Kelly Services, Inc.
KELLY SERVICES INC (Form: DEF 14A, Received: 04/03/2015 07:39:36)

 

 

UNITED STATES

SECURITIES AND EXCHANGE COMMISSION

Washington, D.C. 20549

 

 

SCHEDULE 14A

Proxy Statement Pursuant to Section 14(a) of the

Securities Exchange Act of 1934

(Amendment No.     )

 

 

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KELLY SERVICES, INC.

(Name of Registrant as Specified In Its Charter)

 

(Name of Person(s) Filing Proxy Statement, if Other Than The Registrant)

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LOGO

April 6, 2015

To Our Stockholders:

You are cordially invited to attend the Annual Meeting of Stockholders of Kelly Services, Inc., which will be held at 11:00 a.m., Eastern Daylight Time, on Wednesday, May 6, 2015, in the Auditorium located on the First Floor of our Headquarters building at 999 West Big Beaver Road, Troy, Michigan 48084-4782.

Matters scheduled for consideration at this Meeting are the election of Directors, an advisory vote on executive compensation, approval of the Company’s amended and restated Equity Incentive Plan, approval of the Company’s amended and restated Short-Term Incentive Plan, and the ratification of the appointment of PricewaterhouseCoopers LLP as the Company’s independent registered public accounting firm for 2015.

Whether you plan to attend or not, please date, sign and return the proxy card in the accompanying envelope. Your vote is important to us. If you do attend the Meeting and desire to vote in person, you may do so even though you have previously submitted your proxy.

We look forward to seeing you at the Meeting.

 

Sincerely,
T ERENCE E. A DDERLEY

Executive Chairman and

Chairman of the Board of Directors

C ARL T. C AMDEN

President and Chief Executive Officer

 

 

Important Notice Regarding the Availability of Proxy Materials for the Annual Meeting of Stockholders to be held May 6, 2015.

 

 

The following materials, also included with the Notice of Annual Meeting of Stockholders, are available for view on the Internet:

 

•    Proxy Statement for the Annual Meeting of Stockholders

 

•    Annual Report to Stockholders, including Form 10-K, for the year ended December 28, 2014

 

To view the Proxy Statement or Annual Report visit: www.envisionreports.com/kelyb.

 

Please refer to the enclosed Proxy Card and Proxy Statement for information on voting options:

Internet — Telephone — Mail


 

LOGO

KELLY SERVICES, INC.

NOTICE OF ANNUAL MEETING OF STOCKHOLDERS

To the Stockholders of

Kelly Services, Inc.:

Notice is hereby given that the Annual Meeting of Stockholders of Kelly Services, Inc., a Delaware corporation (the “Company”), will be held at the offices of the Company, 999 West Big Beaver Road, Troy, Michigan 48084-4782, on May 6, 2015 at 11:00 a.m., Eastern Daylight Time, for the following purposes:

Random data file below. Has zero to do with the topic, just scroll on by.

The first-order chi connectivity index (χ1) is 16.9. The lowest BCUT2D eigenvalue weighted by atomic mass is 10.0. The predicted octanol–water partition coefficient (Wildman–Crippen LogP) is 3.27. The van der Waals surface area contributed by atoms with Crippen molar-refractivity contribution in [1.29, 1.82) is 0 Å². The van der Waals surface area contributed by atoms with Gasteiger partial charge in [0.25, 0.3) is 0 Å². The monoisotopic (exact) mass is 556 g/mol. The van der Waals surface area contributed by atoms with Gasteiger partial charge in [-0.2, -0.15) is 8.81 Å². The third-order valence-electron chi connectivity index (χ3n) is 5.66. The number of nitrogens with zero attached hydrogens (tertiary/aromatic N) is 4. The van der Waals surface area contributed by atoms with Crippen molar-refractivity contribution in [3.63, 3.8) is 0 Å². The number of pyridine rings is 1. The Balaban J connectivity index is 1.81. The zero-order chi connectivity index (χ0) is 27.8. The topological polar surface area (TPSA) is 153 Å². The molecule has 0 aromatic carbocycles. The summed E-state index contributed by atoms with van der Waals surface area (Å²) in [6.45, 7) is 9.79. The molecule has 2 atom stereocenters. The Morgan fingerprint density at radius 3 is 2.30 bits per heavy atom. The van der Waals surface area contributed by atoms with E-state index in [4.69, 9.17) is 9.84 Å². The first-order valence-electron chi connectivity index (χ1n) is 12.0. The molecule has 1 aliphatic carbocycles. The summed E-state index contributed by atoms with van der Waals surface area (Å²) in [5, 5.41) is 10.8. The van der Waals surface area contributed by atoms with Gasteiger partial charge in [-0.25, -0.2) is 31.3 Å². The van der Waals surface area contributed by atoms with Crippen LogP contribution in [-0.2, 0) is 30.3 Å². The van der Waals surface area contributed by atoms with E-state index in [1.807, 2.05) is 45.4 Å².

1.

To elect Directors as set forth in the accompanying Proxy Statement;

 

  2.

To approve, by advisory vote, the Company’s executive compensation;

 

  3.

To approve the Company’s amended and restated Equity Incentive Plan;

 

  4.

To approve the Company’s amended and restated Short-Term Incentive Plan;

 

  5.

To ratify the appointment of PricewaterhouseCoopers LLP as the Company’s independent registered public accounting firm for the 2015 fiscal year; and

 

  6.

To transact any other business as may properly come before the Meeting or any postponement or adjournment thereof.

THE BOARD OF DIRECTORS RECOMMENDS THAT STOCKHOLDERS VOTE FOR EACH DIRECTOR NOMINEE AS SET FORTH IN PROPOSAL 1, FOR THE APPROVAL OF THE COMPANY’S EXECUTIVE COMPENSATION AS SET FORTH IN PROPOSAL 2, FOR APPROVAL OF THE COMPANY’S AMENDED AND RESTATED EQUITY INCENTIVE PLAN AS SET FORTH IN PROPOSAL 3, FOR THE APPROVAL OF THE COMPANY’S AMENDED AND RESTATED SHORT-TERM INCENTIVE PLAN AS SET FORTH IN PROPOSAL 4, AND FOR RATIFICATION OF THE APPOINTMENT OF PRICEWATERHOUSECOOPERS LLP AS THE COMPANY’S INDEPENDENT REGISTERED PUBLIC ACCOUNTING FIRM AS SET FORTH IN PROPOSAL 5.

Only holders of record of the Company’s Class B common stock at the close of business on March 18, 2015 are entitled to notice of and to vote at the Meeting.

To ensure a quorum, it is important that your proxy be mailed promptly in the enclosed envelope, which requires no postage.

 

April 6, 2015 By Order of the Board of Directors

 

 

999 West Big Beaver Road

Troy, Michigan 48084-4782

 

 

J AMES M. P OLEHNA

Vice President and Corporate Secretary


KELLY SERVICES, INC.

999 West Big Beaver Road

Troy, Michigan 48084-4782

April 6, 2015

PROXY STATEMENT

2015 ANNUAL MEETING OF STOCKHOLDERS

This proxy statement is furnished in connection with the solicitation of proxies on behalf of the Board of Directors of Kelly Services, Inc. (the “Company”) for use at the Annual Meeting of Stockholders of the Company to be held at its corporate offices in Troy, Michigan on May 6, 2015 for the purposes set forth in the accompanying Notice of Annual Meeting of Stockholders. The approximate date on which this proxy statement and enclosed form of proxy are first being sent to stockholders of the Company is April 6, 2015. If the enclosed form of proxy is executed and returned by the stockholder, it may nevertheless be revoked by the person giving it by written notice of revocation to the Corporate Secretary of the Company, by submitting a later dated proxy or by appearing in person at the Annual Meeting any time prior to the exercise of the powers conferred thereby.